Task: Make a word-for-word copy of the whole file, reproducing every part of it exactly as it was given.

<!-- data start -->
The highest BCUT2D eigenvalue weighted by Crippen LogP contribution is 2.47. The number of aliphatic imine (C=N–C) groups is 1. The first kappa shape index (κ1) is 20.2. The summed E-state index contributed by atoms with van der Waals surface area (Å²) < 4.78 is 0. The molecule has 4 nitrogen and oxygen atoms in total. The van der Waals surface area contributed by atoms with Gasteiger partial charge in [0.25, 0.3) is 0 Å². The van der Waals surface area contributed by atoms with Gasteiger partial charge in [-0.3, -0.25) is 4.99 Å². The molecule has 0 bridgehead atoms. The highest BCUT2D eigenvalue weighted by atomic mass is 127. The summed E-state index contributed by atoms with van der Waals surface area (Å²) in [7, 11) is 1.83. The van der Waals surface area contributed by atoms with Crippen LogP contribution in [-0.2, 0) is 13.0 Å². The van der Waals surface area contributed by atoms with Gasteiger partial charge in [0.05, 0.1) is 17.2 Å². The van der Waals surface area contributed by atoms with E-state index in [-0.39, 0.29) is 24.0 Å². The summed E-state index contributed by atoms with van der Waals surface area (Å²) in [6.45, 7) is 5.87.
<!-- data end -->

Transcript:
The highest BCUT2D eigenvalue weighted by Crippen LogP contribution is 2.47. The number of aliphatic imine (C=N–C) groups is 1. The first kappa shape index (κ1) is 20.2. The summed E-state index contributed by atoms with van der Waals surface area (Å²) < 4.78 is 0. The molecule has 4 nitrogen and oxygen atoms in total. The van der Waals surface area contributed by atoms with Gasteiger partial charge in [0.25, 0.3) is 0 Å². The van der Waals surface area contributed by atoms with Gasteiger partial charge in [-0.3, -0.25) is 4.99 Å². The molecule has 0 bridgehead atoms. The highest BCUT2D eigenvalue weighted by atomic mass is 127. The summed E-state index contributed by atoms with van der Waals surface area (Å²) in [7, 11) is 1.83. The van der Waals surface area contributed by atoms with Crippen LogP contribution in [-0.2, 0) is 13.0 Å². The van der Waals surface area contributed by atoms with Gasteiger partial charge in [0.05, 0.1) is 17.2 Å². The van der Waals surface area contributed by atoms with E-state index in [-0.39, 0.29) is 24.0 Å². The summed E-state index contributed by atoms with van der Waals surface area (Å²) in [6.45, 7) is 5.87.